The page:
RICK MORTON, Social Affairs reporter
The future of the $22 billion National Disability Insurance Scheme has been thrown into crisis after as many as 2000 people with serious mental health conditions and disabilities were shut out of the program in the ACT, the first jurisdiction to fully adopt the new model.
The territory scheme reached its “target” of 5075 clients within hours of full rollout on September 30. Newly eligible people have been turned away and told to wait for a vacancy, which is typically only available when someone in the NDIS dies.
The ACT is a test case for what experts say is likely to happen when the scheme in other states reaches maturity in 2019-20.
While the ACT is the smallest jurisdiction, the potential for blowouts in other states is far greater — Queensland is due to receive 91,000 participants by 2019-20 but has a large indigenous population previously hidden from the disability system.
Social Services Minister Christian Porter told The Weekend Australian that the issue was a “a repeat of the mishandling of the trial agreement with SA, entered into by Labor governments in 2012, where the number of participants was underestimated by more than 5000”.
That case, first revealed by this newspaper, happened during the trial phase — largely due to numbers of children with autism — and resulted in a funding fight between the federal and state government.
A repeat is on the cards in the ACT and The Weekend Australian has seen an email from the NDIS agency which confirmed the 5075 target number had been “reached” before stating: “Until new funding arrangements are agreed, plans for new participants will be approved as participants exit the scheme ...”
Chief of the ACT’s Community Services Directorate Michael De’Ath said: “The ACT NDIS bilateral agreement outlines a target of 5075 ACT participants, with the clear understanding that the commonwealth government accepts the full cost for any participants beyond this figure.
“The NDIS is not a capped scheme. All eligible people with disability are entitled to become participants and receive a plan and a funding package.”
The crisis casts a pall over the future of the NDIS and whether it will shut out or let in more than the 460,000 people for which it is designed.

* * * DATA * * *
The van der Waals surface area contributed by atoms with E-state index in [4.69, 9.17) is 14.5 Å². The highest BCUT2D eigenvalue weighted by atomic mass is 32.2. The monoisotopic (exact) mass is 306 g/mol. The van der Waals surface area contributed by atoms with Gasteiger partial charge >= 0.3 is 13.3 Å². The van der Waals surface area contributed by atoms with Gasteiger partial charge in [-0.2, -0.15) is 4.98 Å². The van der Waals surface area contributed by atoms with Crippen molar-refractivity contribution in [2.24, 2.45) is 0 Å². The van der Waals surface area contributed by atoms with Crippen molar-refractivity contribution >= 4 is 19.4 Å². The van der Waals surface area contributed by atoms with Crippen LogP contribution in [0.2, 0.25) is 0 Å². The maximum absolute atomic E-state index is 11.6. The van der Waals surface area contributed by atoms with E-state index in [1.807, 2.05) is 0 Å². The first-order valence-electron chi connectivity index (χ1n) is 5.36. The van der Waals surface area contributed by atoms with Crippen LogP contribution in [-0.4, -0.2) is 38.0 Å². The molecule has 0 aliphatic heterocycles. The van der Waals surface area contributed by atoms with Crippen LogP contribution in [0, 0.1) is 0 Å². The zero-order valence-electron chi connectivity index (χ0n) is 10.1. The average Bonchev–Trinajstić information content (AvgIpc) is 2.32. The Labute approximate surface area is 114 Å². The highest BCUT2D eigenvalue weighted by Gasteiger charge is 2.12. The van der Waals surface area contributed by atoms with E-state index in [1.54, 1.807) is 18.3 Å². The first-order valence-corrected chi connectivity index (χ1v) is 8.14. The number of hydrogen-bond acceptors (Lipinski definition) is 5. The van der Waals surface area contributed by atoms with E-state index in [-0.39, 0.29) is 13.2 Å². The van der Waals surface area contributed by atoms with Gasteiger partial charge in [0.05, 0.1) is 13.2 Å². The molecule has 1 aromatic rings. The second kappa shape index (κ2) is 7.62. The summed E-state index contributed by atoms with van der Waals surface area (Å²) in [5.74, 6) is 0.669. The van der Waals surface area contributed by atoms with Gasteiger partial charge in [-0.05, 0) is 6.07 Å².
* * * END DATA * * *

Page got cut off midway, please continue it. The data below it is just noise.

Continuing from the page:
“This is a disgraceful betrayal of people with disability,” said Fiona May, the ACT Disability, Aged and Carer Advocacy Service chief executive. In her service at least 50 people are waiting to enter the NDIS but the total is likely to be between 1000 and 2000 people.
Mental Health Australia chief Frank Quinlan told The Weekend Australian people had been turned away for months, adding that the crisis “did not suddenly happen on September 30’’.
“They knew about this and they knew it was going to happen,” he said. “It seems governments are prepared to put people at serious risk for some kind of game of brinkmanship.”
While allaying concerns that the Coalition would cap the NDIS, Mr Porter blamed the former ALP governments that negotiated the faulty agreements.
“The number of ACT participants for trial were agreed between the previous federal Labor government and ACT Labor government in 2012.” Mr Porter said the ACT government gave the trial participation number of 5075, though aware of larger estimates provided by the Australian Government Actuary in 2012.
“The NDIS is not a capped program and so, following the ACT election, governments will agree arrangements for bringing in additional participants.
“The financial impacts of any additional entrants will need to be negotiated with the ACT after their election.”
Mr Porter asserted that “the underestimates appear limited to these jurisdictions which are small relative to the overall scheme”.
NDIA stopped accepting new NDIS participants in the Australian Capital Territory
- NDIS scheme in ACT reaches full capacity — new participants turned away
National Disability Insurance Scheme accused of blocking participants despite being uncapped